This blog article first appeared on Counsellor Sam and has been republished with full permission.
Partners, family members and friends often ring the Gambling Helpline (1800 858 858) wanting advice about how to talk to their loved ones about their gambling. Many times they want to talk about how to begin the conversation.
Other times the family member or significant other admits gambling has been an ongoing discussion topic that, from the caller’s point of view, goes nowhere.
Some of the common issues for the callers who have had several attempts at a conversation are:
- The person who is gambling blocks the conversation:
‘As soon as I start talking about his gambling, he shuts down and won’t talk to me. I never get anywhere’.
- The person who is the gambler gets angry:
‘We are all too scared to talk to her about her gambling because she goes ballistic whenever we mention it. We’ve learned just to accept it and not say anything’.
There may be good reasons for this kind of reaction, and it is all about the feelings that come up for a person who is having a gambling problem. Often when they are approached about gambling, they will have intense feelings of shame, embarrassment and frustration, which then cause them to either internalise (shut down and refuse to talk about it) or externalise (start becoming angry and aggressive).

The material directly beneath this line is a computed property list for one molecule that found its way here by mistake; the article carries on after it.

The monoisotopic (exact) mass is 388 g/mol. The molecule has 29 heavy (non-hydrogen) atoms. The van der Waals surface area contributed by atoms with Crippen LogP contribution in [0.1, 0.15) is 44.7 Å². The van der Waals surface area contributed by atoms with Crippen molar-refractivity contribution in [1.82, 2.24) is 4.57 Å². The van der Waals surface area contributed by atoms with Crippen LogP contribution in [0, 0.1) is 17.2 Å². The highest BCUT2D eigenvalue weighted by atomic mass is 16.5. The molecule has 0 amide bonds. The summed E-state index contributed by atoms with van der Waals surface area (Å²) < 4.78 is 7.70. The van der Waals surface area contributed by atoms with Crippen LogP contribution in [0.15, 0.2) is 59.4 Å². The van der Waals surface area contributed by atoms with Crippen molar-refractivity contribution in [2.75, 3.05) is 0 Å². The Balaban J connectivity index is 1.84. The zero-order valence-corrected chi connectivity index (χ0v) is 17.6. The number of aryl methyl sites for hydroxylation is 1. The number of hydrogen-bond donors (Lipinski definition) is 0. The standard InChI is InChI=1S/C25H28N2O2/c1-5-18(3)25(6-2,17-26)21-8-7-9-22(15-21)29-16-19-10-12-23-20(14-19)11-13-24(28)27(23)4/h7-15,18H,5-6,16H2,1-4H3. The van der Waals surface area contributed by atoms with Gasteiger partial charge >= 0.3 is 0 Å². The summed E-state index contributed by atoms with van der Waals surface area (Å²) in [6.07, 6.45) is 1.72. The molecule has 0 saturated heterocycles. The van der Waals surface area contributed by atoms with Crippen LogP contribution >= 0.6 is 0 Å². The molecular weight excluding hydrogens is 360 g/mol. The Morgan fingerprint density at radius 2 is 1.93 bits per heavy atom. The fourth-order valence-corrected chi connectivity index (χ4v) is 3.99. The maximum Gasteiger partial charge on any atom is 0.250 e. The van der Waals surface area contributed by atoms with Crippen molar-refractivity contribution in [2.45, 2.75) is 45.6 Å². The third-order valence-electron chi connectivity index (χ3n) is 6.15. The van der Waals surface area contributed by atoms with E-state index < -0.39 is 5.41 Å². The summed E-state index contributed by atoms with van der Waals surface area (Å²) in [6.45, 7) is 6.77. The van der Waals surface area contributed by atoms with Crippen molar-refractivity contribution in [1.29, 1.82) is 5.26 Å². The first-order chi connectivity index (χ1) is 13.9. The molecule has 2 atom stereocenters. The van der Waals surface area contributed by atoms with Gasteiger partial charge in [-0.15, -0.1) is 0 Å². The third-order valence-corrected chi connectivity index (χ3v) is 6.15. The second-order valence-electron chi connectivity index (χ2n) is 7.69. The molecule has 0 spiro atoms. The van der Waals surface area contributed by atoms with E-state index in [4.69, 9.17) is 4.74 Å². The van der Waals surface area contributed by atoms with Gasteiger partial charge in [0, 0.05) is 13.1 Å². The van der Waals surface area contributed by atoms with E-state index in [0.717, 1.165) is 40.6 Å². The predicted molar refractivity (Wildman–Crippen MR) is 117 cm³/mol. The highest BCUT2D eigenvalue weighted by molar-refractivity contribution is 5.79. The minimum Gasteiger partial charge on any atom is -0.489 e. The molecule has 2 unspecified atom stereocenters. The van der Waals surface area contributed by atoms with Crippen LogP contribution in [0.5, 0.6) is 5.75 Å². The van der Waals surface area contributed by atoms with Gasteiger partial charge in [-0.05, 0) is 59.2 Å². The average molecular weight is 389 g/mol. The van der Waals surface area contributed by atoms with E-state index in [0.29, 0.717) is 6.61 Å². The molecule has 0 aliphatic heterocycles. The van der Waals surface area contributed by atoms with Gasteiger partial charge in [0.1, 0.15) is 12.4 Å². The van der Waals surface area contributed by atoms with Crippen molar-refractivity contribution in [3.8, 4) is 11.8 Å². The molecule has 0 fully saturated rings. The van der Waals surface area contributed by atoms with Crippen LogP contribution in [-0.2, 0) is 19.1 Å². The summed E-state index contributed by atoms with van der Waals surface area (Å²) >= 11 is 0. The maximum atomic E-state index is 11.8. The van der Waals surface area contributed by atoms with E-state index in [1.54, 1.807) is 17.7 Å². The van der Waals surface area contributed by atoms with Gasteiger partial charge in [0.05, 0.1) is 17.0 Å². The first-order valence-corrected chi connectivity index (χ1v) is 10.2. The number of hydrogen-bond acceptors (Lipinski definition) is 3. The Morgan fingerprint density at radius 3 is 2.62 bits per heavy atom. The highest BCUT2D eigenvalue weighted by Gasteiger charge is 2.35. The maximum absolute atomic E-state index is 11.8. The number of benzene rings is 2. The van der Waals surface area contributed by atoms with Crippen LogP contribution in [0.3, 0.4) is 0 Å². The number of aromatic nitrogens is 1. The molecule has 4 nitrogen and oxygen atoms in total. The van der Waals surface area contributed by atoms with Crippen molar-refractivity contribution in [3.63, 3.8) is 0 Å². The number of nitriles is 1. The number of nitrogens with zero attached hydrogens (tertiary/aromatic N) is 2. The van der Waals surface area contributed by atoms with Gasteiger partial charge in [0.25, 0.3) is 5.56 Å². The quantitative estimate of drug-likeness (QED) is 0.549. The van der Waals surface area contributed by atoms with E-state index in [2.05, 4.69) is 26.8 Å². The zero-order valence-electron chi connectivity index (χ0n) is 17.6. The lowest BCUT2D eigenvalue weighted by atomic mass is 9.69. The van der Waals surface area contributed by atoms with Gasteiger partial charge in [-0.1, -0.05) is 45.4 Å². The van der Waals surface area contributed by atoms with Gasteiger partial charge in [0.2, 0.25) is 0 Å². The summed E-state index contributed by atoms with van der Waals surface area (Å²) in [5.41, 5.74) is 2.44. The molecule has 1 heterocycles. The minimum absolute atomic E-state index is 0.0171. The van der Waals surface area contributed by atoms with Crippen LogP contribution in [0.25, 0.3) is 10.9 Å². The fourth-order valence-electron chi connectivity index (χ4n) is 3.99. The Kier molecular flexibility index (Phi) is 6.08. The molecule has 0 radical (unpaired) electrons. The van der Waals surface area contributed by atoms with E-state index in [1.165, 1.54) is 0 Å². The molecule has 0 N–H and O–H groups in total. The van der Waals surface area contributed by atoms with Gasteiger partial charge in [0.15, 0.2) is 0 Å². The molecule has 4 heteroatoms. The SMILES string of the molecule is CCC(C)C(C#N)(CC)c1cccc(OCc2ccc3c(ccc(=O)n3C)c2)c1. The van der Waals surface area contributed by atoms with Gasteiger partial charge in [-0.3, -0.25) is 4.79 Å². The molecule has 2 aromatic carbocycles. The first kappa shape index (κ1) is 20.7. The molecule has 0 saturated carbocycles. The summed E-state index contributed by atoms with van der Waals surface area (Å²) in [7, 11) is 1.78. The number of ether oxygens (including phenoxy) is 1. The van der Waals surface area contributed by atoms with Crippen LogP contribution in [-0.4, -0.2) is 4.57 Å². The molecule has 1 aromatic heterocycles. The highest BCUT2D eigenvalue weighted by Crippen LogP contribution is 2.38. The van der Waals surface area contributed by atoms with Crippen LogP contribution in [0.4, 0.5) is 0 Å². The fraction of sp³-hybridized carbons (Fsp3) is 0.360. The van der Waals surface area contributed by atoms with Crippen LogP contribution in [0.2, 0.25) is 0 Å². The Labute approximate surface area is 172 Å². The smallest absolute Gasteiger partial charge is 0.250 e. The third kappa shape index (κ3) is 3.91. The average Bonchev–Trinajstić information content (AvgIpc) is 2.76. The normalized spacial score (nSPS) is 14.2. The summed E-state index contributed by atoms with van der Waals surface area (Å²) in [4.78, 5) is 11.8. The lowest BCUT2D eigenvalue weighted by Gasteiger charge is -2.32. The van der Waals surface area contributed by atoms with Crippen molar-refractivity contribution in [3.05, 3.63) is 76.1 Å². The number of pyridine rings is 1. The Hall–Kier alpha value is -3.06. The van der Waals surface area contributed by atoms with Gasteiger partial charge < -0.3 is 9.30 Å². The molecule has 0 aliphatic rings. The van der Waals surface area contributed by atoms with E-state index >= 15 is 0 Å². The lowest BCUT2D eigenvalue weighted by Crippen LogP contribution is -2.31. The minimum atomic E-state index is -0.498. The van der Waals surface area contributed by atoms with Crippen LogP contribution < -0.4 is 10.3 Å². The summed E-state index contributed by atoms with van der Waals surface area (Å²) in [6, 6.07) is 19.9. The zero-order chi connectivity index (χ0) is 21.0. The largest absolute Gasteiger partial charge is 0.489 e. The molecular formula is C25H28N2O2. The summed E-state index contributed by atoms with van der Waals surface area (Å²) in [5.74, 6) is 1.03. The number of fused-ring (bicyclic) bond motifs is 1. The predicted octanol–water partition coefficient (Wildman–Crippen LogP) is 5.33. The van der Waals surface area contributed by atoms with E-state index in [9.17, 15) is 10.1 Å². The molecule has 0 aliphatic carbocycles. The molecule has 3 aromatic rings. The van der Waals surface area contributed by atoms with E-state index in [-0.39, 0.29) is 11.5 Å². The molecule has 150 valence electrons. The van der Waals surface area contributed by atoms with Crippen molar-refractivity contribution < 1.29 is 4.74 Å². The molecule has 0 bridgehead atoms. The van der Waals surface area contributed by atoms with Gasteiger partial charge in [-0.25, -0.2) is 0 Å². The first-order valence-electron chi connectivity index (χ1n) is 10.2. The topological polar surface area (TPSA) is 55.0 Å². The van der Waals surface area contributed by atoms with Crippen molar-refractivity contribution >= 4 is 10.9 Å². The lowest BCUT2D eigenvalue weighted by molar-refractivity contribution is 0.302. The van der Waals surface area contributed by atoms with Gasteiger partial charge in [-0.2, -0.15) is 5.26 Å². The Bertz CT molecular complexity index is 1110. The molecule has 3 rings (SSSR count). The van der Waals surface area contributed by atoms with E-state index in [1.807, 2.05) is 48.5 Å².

Both of these communication styles are understandable ways of responding to something which is the source of such strong emotions, especially if they result in people leaving them alone afterwards and not raising the issue again. However, they also result in the issue not getting discussed. The person is often so overwhelmed with these emotions that they never have a conversation about their gambling, and nothing changes. As a loved one, you may not want to upset them further and may even be afraid about getting the same response next time.
When a person with gambling problems has a realisation about the magnitude of the impacts of their gambling on themselves and those around them they can become distressed. This distress is often fuelled by shame, guilt and frustration at not being able to stop gambling.
People are much less likely to have an open conversation when they are feeling cornered and ashamed – they will be overwhelmed and likely not be able to take anything in and think clearly about their need to begin to acknowledge their gambling problems.
One way of managing this issue is to try and engage with the person in a way that helps them feel calm and understood.
Here are a few tips about starting the conversation with a loved one who you are concerned about:
Write down some points that you want to discuss beforehand. That way if you become upset or emotional you can refer back to them to make sure you are getting your point across.
Choose a quiet environment to talk to them about their gambling – somewhere you are unlikely to be disturbed and where they feel comfortable.
Instead of telling them what you think, ask a lot of questions about their gambling. Try to get a sense of what it is like for them and what it is they are getting from gambling.
Acknowledge this conversation may be emotional for both of you.
Avoid criticisms or accusations – your aim is to get your loved one to talk about their gambling and figure out themselves what needs to change.
If you have any questions about this approach or if you would like some further advice or support from a gambling counsellor, please give us a call on 1800 858 858.